Your own data show that 86% of customers were offered either credits or refunds by the airline. That is a reasonable response – if you compared that with some other airlines it would be outstanding. You make little allowance for a company that has a balance sheet in tatters, nearly 4000 of its staff laid off, its fleet virtually grounded, its share price tanked, and its future uncertain. There is a simplistic notion, implied by your lurid headline, that there is a locked up pot of fare money being sat on by the company without any thought or analysis as to how fare money is expended once a booking is made. Nor is there any consideration of the airline’s massive liabilities – do you even know what these are?

That Air NZ was compelled to refund flights to and through the USA is a victory for those using the byzantine and sometimes contradictory American consumer laws and Department of Transport regulations. Does Consumer NZ really think that NZ citizens passing over the USA, not officially entering the country, should be bound by these laws, whether they benefit or not? It could cut both ways.

Much more could be said – including the consequences of loosening refund rules ie higher fares. No doubt there are a number of cases out there deserving of better treatment, but these are challenging times and we are all affected. Consumer NZ should keep a watchful eye on such matters, but at the same time report in a fair and balanced way with a better understanding of the broader picture. I have been an Air New Zealand customer for more than 50 years – yes, there has been the odd complaint, but generally well served.

John. A.

John M.
30 May 2020
A PR disaster!

You have me wondering John, why you are so keen to jump to defend the massive Company that is Air New Zealand. I could make a guess, but I won’t voice it here! One would have to had their head in the sand to not know that there is a huge number of people not happy with the situation regarding the cancelled flights. True, there are some people who are quite happy to have a credit, but I suggest there is a good number of those who will change their opinion somewhat when they realise the limitations that will apply.

The airlines must be the only business operating in New Zealand that are able to charge for a service and then not perform that service and yet keep the money that was paid in expectation of the service.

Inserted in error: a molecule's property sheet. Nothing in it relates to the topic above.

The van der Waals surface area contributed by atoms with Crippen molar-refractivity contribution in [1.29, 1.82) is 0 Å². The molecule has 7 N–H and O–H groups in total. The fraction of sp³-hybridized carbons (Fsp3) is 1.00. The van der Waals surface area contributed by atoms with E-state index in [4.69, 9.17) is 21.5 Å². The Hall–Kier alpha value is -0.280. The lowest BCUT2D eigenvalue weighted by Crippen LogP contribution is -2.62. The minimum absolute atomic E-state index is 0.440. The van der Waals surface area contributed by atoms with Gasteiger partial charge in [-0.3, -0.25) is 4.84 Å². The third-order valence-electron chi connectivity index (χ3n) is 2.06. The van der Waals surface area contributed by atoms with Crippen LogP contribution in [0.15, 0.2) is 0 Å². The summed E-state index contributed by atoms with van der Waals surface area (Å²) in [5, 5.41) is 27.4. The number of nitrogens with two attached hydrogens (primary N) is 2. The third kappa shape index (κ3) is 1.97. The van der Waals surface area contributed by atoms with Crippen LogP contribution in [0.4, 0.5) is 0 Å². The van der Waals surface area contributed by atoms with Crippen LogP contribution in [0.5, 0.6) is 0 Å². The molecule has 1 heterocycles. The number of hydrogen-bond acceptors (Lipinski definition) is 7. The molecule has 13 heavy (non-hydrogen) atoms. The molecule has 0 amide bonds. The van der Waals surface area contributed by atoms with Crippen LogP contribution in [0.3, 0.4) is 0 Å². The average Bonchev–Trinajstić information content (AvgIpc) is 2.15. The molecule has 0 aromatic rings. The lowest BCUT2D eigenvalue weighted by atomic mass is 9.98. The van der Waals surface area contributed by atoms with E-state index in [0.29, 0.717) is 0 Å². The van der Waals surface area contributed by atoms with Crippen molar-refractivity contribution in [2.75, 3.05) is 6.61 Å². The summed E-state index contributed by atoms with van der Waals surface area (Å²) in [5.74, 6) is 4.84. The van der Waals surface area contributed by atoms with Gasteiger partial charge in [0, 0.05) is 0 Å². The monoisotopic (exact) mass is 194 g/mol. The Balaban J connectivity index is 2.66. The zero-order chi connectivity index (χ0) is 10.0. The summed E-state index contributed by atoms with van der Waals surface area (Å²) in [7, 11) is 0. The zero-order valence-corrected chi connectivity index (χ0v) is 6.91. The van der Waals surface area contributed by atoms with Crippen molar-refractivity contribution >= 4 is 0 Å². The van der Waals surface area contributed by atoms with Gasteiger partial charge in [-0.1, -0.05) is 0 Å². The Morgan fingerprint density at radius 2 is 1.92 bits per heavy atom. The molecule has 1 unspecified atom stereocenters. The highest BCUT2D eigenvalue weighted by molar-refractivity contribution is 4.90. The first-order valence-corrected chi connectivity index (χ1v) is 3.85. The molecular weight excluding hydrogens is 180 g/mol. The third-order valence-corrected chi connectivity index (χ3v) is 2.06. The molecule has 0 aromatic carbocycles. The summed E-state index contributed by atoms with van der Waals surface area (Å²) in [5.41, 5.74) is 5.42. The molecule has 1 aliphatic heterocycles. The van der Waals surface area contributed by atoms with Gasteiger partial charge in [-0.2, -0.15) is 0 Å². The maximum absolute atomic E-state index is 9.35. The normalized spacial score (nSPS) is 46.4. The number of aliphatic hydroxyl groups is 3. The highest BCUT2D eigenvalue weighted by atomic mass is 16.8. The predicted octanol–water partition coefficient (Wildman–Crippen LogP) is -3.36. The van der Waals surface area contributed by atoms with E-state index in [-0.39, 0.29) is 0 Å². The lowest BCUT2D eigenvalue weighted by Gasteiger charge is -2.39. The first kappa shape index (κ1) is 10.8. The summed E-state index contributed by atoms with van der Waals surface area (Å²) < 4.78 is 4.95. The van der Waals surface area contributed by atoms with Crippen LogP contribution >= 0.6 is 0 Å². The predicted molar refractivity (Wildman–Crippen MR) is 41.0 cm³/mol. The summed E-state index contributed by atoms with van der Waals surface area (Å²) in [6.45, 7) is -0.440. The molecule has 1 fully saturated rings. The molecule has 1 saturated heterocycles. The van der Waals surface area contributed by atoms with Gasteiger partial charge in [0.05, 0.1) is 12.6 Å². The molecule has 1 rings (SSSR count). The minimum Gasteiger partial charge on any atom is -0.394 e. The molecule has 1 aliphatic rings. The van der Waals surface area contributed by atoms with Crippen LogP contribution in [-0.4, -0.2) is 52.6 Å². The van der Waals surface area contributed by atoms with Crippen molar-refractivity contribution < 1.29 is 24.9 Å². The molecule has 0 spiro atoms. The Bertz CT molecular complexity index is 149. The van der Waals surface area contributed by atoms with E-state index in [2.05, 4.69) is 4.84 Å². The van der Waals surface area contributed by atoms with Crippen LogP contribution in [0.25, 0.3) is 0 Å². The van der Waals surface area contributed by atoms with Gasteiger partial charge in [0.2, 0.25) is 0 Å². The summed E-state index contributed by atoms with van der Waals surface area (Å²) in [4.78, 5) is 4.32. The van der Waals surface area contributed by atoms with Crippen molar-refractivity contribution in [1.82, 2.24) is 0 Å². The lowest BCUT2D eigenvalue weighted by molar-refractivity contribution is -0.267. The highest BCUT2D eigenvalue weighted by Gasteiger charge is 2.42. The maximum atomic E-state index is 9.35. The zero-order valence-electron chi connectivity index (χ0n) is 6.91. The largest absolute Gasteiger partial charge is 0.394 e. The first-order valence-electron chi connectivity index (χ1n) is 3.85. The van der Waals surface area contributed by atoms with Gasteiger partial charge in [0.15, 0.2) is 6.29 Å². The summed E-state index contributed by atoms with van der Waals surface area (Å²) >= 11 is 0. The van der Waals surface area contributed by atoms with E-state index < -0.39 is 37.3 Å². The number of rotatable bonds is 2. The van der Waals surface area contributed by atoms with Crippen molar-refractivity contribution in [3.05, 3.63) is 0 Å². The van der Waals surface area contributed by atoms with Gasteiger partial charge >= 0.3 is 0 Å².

You say the survey was “designed to attract complainants” and I think that is fair enough; it’s what Consumer do. There was nothing discouraging respondents telling Consumer they were happy with the arrangement, but Consumer had read the public saying that a proportion were not happy and their survey gave them an idea just how many. I’m sure that if they had only a small number of complainants they would not have placed as much emphasis on it.

From your point of view, its probably good that Consumer didn’t include what other airlines have done, because many have given full refunds. Mostly those who are serious of returning to normal business at some time.

You raise the question of what type of fare the customer purchased. I don’t really think that is a factor. Whether you paid full fare or a special, you paid expecting a service in return. Most logical people would read “non- refundable” fare as being one that is not refundable if the CUSTOMER changes their mind. Definitely not if the airline decides not to fly. The logic you follow would put the airlines in the position of being able to book and charge for flights, and then decide to withdraw the service and just keep the money!

The situation could be compared with someone purchasing something in a shop at a reduced figure because the item is defective and both the shop keeper and the customer agree. The purchaser would not be able to return the item for a refund because of the agreed fault but the shop keeper can’t turn round and refuse a refund if he finds there is some reason he is unable to supply that particular item.

So the principle is the same. The customer pays for a service, (the agreed amount being irrelevant); the Company should supply the service or if they can’t, refund the fare OR IF the customer agrees, receive a credit.

I believe that most insurance policies exclude pandemics so that’s no help in this event. But even so, people seem to think that because a customer has an insurance policy, then the perpetrator is absolved of all responsibly. That is not the case. In insurance law there is a word “subrogation” which means by paying out, and insurer takes over the rights and actions of the insured. It would be difficult to prove a case against Air New Zealand in this event although I believe some flights were cancelled as a decision of the airline before borders were closed.

So insurance is there to protect the insured person; not someone they have a contract with!

You say Consumer makes no allowance for the fact that the airline’s balance sheet I in tatters etc etc but neither does Consumer make any allowance for the profits the airline has made in the past. I think we all feel sorry for the position airlines are in at the moment but many of the customers are also in a bad position financially, having lost their jobs or housing. So its OK for the airline to use the cash they received for un-supplied services because they have large liabilities and have let staff go?